Possible fees for alarm permits and changes to streetscaping boundaries were discussed at a Tiffin City Council Law and Community Planning meeting Monday evening.
City Administrator Wayne Stephens told the committee he believes the city should expand the streetscape area.
"We may not be able to do it for some period of time," he said, "but that gives us the ability to do it in the future when and if we ever have the funds."
Mayor Jim Boroff suggested council consider Stephens' request.
"I think this is minor on some respects," Boroff said. "I think it should be the prerogative of the city administrator."
Streetscaping, which includes brick work on sidewalks, decorative lighting and trees, mostly is in commercial areas. Stephens' suggestion would expand into more residential areas, including some rental properties.
Law Director Brent Howard said such an extension would force property owners to comply with guidelines if they do any work on sidewalks.
Howard added the Tiffin Tomorrow campaign includes mention of "freshening up" the streetscape.
"You may have to go back to this and revise it," Howard said.
In other news, Stephens and Fire Chief Bill Ennis have been working to update procedures for alarm permits in private residences and business, last updated in 1993. Permits, issued for smoke detectors, fire alarms, burglar alarms and the like, are required if property owners want the city to monitor the alarms.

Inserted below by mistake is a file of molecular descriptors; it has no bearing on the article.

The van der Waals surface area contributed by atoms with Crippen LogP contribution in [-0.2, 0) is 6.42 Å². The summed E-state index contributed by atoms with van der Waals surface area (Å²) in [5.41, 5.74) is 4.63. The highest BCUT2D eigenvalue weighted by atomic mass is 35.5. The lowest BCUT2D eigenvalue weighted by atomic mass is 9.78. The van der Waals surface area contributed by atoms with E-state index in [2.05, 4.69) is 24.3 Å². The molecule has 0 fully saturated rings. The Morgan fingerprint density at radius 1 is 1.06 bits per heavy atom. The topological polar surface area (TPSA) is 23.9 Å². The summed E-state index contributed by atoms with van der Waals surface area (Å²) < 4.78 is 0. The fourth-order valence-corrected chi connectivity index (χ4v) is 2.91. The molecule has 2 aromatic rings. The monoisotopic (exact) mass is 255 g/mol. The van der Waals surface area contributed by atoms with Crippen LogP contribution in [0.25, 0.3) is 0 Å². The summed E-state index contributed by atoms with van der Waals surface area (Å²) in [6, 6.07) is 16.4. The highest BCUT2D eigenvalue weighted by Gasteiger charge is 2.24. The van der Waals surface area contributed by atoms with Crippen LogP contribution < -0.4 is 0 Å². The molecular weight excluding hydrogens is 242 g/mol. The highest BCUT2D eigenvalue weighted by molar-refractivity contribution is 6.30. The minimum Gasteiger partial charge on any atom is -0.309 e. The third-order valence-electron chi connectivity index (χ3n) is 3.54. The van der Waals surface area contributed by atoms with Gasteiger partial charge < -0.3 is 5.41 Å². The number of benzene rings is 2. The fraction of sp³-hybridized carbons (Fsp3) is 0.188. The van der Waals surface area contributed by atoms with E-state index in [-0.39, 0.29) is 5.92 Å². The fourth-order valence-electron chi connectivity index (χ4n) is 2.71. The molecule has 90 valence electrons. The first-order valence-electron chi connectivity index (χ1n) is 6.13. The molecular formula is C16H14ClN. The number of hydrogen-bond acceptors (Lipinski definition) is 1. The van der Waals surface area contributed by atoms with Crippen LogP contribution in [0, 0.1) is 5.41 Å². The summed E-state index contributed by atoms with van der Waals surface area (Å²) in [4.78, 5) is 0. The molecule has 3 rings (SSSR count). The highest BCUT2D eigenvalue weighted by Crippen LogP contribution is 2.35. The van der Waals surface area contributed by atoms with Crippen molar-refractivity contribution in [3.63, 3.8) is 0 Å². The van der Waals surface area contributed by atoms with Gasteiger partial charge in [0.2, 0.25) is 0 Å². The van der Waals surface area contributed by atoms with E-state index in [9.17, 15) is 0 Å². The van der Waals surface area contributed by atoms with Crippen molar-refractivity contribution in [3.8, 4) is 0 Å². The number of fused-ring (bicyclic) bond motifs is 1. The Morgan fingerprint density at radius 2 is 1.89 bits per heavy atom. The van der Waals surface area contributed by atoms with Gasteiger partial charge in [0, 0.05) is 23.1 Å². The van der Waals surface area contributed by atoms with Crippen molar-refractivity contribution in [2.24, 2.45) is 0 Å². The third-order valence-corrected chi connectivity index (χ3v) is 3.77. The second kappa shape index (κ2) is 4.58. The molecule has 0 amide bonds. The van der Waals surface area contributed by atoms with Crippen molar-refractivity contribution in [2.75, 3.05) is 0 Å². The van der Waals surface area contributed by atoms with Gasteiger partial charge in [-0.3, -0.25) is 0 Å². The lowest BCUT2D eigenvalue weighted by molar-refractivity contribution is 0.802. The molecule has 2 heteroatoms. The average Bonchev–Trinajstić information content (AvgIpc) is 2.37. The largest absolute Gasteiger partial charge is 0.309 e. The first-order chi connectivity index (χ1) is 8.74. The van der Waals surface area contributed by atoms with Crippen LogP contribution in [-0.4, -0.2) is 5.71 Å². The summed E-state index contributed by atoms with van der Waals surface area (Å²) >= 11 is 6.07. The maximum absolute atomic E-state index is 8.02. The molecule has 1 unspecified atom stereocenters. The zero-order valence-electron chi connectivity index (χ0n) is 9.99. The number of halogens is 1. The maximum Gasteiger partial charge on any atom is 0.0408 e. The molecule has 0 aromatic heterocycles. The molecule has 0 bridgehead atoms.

Stephens said the biggest change includes the addition of a $25 annual permit fee.
"For all the years that we've issued alarm permits, we've never charged a fee," Stephens said. "We have over 280 alarms, and I can tell you, that creates a lot of work."
The city does not charge to monitor the alarm systems and a fee would help cover costs.
Another change is an increases in fees for false alarms. Previously, a third false alarm fee was $20, a fourth was $30, a fifth was $40 and a sixth was $60 and permit revocation. The changes would double the fees.
While the city does not want to revoke permits, Stephens said that after six offenses, the property owner needs to address the reason for frequent activation.
"Obviously we don't want people to have their permit revoked, so we have them educate their employees or fix their equipment, because typically a false alarm is caused by employee error or faulty equipment," Stephens said.
In addition, charges are to be increased if firefighters or police have to wait longer than 30 minutes for a response from the business or home owner. Originally, $15 was charged if the wait was longer than 20 minutes, but the fee is to increase to $30 for the first half hour and $30 for every half hour after.
Ennis also suggested a fee if police or firefighters are unable to contact any of three individuals provided as contacts by the property owner in the case of an alarm.
The committee approved the changes to the alarm procedures and authorized Howard to create legislation based on Ennis' draft.